However, I never imagined that the good relationship we had built up until then would collapse in an instant one day. Perhaps it was only us that thought it was a good relationship, and for them, it was frustrating that our company never came up with new proposals.

We had to regain the lost trust, and above all, it was a humiliating experience for us. We had a lot of discussions among the members and said, “Then, why don’t we make the world’s lightest exterior parts and regain their trust?” With our back to the wall, we were inspired to take on the challenge of reducing the weight of exterior parts, and that’s when we set our eyes on “foaming.”

Our Technological Capabilities Are the Basis of Our Ability to Make Proposals, Our Attractiveness, and Our Trust

I think there are various ways to reduce weight, but why did you choose “foaming”?

Nakano: Certainly, weight reduction can be achieved relatively easily by using expensive materials such as carbon resin. But then, it was clear that we could not convince our business partners in terms of price. So first of all, in order to keep manufacturing costs down, we decided to use polypropylene as the raw material. After that, we searched for a way to create exterior parts that are lightweight, rigid, and have excellent external appearance, and the answer we arrived at was “foaming.”

However, since this was the company’s first attempt at foaming resin, the odds weren’t in our favor. Each process was a series of trial and error. Compared to ordinary injection molding, “resin foamed injection molding” has many parameters that must be considered, such as the amount of material, temperature, pressure, selection of machinery and equipment, and so on, and when combined, there are as many as three billion patterns of manufacturing. In order to find the optimal combination of parameters, we needed to repeat trial production. We were truly climbing up the stairs one step at a time.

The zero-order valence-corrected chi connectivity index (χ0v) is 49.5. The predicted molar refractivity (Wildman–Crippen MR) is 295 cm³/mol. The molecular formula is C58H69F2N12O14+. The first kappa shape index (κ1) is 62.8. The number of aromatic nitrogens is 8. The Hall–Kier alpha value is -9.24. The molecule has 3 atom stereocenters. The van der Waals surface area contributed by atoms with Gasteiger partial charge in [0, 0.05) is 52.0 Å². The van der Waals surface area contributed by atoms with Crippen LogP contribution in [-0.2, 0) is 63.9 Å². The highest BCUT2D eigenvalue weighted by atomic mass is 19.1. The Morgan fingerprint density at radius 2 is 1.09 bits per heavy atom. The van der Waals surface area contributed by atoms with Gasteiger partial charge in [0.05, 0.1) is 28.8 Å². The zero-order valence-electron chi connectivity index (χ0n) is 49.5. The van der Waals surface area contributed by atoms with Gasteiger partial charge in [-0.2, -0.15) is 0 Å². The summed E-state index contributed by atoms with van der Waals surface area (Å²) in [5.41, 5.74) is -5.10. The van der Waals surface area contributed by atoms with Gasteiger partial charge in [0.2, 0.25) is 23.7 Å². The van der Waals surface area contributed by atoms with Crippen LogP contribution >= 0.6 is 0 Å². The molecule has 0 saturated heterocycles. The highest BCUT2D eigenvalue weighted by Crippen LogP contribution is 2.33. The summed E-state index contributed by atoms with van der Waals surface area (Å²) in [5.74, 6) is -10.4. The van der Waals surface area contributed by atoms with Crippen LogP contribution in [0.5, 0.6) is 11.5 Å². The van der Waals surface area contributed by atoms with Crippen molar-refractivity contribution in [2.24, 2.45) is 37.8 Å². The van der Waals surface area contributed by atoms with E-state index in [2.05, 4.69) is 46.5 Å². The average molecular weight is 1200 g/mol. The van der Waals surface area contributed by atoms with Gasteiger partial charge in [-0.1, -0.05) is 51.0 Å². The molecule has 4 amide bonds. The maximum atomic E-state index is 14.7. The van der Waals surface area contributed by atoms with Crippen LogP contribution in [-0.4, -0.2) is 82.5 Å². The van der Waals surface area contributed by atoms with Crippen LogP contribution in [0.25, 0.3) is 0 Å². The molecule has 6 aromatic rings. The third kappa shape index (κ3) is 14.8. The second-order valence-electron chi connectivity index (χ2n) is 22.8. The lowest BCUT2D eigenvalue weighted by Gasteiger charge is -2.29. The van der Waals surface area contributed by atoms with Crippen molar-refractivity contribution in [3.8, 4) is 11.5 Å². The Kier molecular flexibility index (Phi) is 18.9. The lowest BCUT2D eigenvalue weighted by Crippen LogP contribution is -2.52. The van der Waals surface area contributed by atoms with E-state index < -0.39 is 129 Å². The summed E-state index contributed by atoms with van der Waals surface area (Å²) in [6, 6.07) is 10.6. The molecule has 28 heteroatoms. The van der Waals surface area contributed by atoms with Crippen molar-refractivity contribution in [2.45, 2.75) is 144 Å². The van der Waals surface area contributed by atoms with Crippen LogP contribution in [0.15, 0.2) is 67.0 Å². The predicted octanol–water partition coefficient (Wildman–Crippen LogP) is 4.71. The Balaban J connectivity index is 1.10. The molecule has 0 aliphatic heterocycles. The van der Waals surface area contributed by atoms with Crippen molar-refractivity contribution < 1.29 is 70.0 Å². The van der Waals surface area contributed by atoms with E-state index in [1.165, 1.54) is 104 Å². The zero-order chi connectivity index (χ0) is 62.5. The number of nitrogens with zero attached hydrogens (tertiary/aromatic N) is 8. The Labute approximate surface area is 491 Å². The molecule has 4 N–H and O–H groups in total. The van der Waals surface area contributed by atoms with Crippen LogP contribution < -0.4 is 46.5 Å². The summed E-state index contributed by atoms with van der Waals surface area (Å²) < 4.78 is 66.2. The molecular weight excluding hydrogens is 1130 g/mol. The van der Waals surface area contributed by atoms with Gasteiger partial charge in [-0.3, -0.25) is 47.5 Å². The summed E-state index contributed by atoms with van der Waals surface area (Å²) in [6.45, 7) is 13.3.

Shingo Nakano, Senior Engineer, Design Department

Mitsuishi: Prototyping was done mainly on Saturdays and Sundays so as not to disturb the mass production process of other parts. I wasn’t on the development team at the time, but when I happened to go to work on a weekend, I remember a member who passed by showed me a prototype, saying, “Look at all the bumps on this thing we made.” I think it must have been very difficult, but everyone seemed excited and having fun because they were attempting to develop the world’s first new technology.

Nakano: It really was fun, actually, although we were often scolded jokingly by our superiors, who said, “What are you thinking, making something like this?” (Laughs)

As expected, the key issue was that small irregularities were formed on the surface. Although the unevenness is inherent in foaming, it was unlikely that it would be adopted as an exterior part if there was an external appearance defect.

No matter how many times we tried, we couldn’t find a solution. And every time we looked at the failed prototypes lined up on the floor, we felt lost. However, one day, one of the members noticed that there were sections that wasn’t uneven in all the failed prototypes. From then on, we repeated research and prototyping from the perspective of “Why is there no unevenness here?” rather than “How can we prevent unevenness from occurring?”
As a result, the number of uneven sections gradually decreased, and finally we succeeded in creating a stable prototype with virtually no defects in external appearance. I think it was about two years since the start of development.

So you took that result and pitched it to the client again?